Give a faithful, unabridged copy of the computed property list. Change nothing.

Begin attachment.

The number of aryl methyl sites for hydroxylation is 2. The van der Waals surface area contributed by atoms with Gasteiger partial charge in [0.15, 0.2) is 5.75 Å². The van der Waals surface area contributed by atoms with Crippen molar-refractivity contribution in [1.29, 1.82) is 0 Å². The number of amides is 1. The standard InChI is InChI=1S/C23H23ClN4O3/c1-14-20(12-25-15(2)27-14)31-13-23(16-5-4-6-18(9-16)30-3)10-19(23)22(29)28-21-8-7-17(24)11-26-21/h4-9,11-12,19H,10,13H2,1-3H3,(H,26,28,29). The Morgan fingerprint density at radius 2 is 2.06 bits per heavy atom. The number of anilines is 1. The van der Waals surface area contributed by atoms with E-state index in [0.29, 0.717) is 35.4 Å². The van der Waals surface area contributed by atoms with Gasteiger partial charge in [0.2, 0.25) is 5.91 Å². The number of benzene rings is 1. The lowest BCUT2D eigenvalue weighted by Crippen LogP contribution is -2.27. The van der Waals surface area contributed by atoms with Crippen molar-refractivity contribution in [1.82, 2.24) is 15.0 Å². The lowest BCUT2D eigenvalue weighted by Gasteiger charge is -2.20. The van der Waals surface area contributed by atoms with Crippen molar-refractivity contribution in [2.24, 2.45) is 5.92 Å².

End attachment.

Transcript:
The number of aryl methyl sites for hydroxylation is 2. The van der Waals surface area contributed by atoms with Gasteiger partial charge in [0.15, 0.2) is 5.75 Å². The van der Waals surface area contributed by atoms with Crippen molar-refractivity contribution in [1.29, 1.82) is 0 Å². The number of amides is 1. The standard InChI is InChI=1S/C23H23ClN4O3/c1-14-20(12-25-15(2)27-14)31-13-23(16-5-4-6-18(9-16)30-3)10-19(23)22(29)28-21-8-7-17(24)11-26-21/h4-9,11-12,19H,10,13H2,1-3H3,(H,26,28,29). The Morgan fingerprint density at radius 2 is 2.06 bits per heavy atom. The number of anilines is 1. The van der Waals surface area contributed by atoms with E-state index in [0.29, 0.717) is 35.4 Å². The van der Waals surface area contributed by atoms with Gasteiger partial charge in [0.2, 0.25) is 5.91 Å². The number of benzene rings is 1. The lowest BCUT2D eigenvalue weighted by Crippen LogP contribution is -2.27. The van der Waals surface area contributed by atoms with Crippen molar-refractivity contribution in [1.82, 2.24) is 15.0 Å². The lowest BCUT2D eigenvalue weighted by Gasteiger charge is -2.20. The van der Waals surface area contributed by atoms with Crippen molar-refractivity contribution in [2.24, 2.45) is 5.92 Å².